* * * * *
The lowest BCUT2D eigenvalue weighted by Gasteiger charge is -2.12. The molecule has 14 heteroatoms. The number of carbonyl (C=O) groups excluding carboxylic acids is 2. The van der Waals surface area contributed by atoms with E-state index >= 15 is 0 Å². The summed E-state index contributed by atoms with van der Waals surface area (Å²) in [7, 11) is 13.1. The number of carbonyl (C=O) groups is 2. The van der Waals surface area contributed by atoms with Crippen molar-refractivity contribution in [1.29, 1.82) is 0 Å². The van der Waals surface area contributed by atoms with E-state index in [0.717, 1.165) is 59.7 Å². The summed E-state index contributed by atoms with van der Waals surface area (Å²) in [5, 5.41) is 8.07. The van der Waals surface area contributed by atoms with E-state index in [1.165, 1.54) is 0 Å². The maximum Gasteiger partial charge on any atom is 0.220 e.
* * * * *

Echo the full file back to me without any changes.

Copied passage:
The lowest BCUT2D eigenvalue weighted by Gasteiger charge is -2.12. The molecule has 14 heteroatoms. The number of carbonyl (C=O) groups excluding carboxylic acids is 2. The van der Waals surface area contributed by atoms with E-state index >= 15 is 0 Å². The summed E-state index contributed by atoms with van der Waals surface area (Å²) in [7, 11) is 13.1. The number of carbonyl (C=O) groups is 2. The van der Waals surface area contributed by atoms with Crippen molar-refractivity contribution in [1.29, 1.82) is 0 Å². The van der Waals surface area contributed by atoms with E-state index in [0.717, 1.165) is 59.7 Å². The summed E-state index contributed by atoms with van der Waals surface area (Å²) in [5, 5.41) is 8.07. The van der Waals surface area contributed by atoms with E-state index in [1.165, 1.54) is 0 Å². The maximum Gasteiger partial charge on any atom is 0.220 e.